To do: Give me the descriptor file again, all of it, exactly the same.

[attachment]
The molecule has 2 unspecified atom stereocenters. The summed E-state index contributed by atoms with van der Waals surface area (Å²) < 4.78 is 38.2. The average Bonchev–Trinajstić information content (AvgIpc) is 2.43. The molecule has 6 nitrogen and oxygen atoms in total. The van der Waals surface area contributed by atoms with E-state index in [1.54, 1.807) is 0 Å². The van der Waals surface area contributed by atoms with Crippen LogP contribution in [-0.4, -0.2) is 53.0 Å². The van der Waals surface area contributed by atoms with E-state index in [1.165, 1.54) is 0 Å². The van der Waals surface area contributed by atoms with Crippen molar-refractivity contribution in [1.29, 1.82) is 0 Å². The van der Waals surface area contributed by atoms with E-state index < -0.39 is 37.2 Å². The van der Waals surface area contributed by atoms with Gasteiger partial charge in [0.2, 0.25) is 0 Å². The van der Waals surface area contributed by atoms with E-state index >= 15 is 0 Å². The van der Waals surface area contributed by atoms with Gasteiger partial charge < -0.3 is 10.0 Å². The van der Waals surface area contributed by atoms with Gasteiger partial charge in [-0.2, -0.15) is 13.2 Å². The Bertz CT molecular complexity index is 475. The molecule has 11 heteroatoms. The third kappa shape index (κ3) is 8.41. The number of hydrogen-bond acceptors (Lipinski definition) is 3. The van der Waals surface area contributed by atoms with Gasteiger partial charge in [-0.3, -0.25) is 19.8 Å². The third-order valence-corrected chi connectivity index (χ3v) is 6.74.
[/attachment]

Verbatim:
The molecule has 2 unspecified atom stereocenters. The summed E-state index contributed by atoms with van der Waals surface area (Å²) < 4.78 is 38.2. The average Bonchev–Trinajstić information content (AvgIpc) is 2.43. The molecule has 6 nitrogen and oxygen atoms in total. The van der Waals surface area contributed by atoms with E-state index in [1.54, 1.807) is 0 Å². The van der Waals surface area contributed by atoms with Crippen LogP contribution in [-0.4, -0.2) is 53.0 Å². The van der Waals surface area contributed by atoms with E-state index in [1.165, 1.54) is 0 Å². The van der Waals surface area contributed by atoms with Crippen molar-refractivity contribution in [1.29, 1.82) is 0 Å². The van der Waals surface area contributed by atoms with E-state index < -0.39 is 37.2 Å². The van der Waals surface area contributed by atoms with Gasteiger partial charge in [0.2, 0.25) is 0 Å². The van der Waals surface area contributed by atoms with E-state index >= 15 is 0 Å². The van der Waals surface area contributed by atoms with Gasteiger partial charge < -0.3 is 10.0 Å². The van der Waals surface area contributed by atoms with Gasteiger partial charge in [-0.2, -0.15) is 13.2 Å². The Bertz CT molecular complexity index is 475. The molecule has 11 heteroatoms. The third kappa shape index (κ3) is 8.41. The number of hydrogen-bond acceptors (Lipinski definition) is 3. The van der Waals surface area contributed by atoms with Gasteiger partial charge in [-0.3, -0.25) is 19.8 Å². The third-order valence-corrected chi connectivity index (χ3v) is 6.74.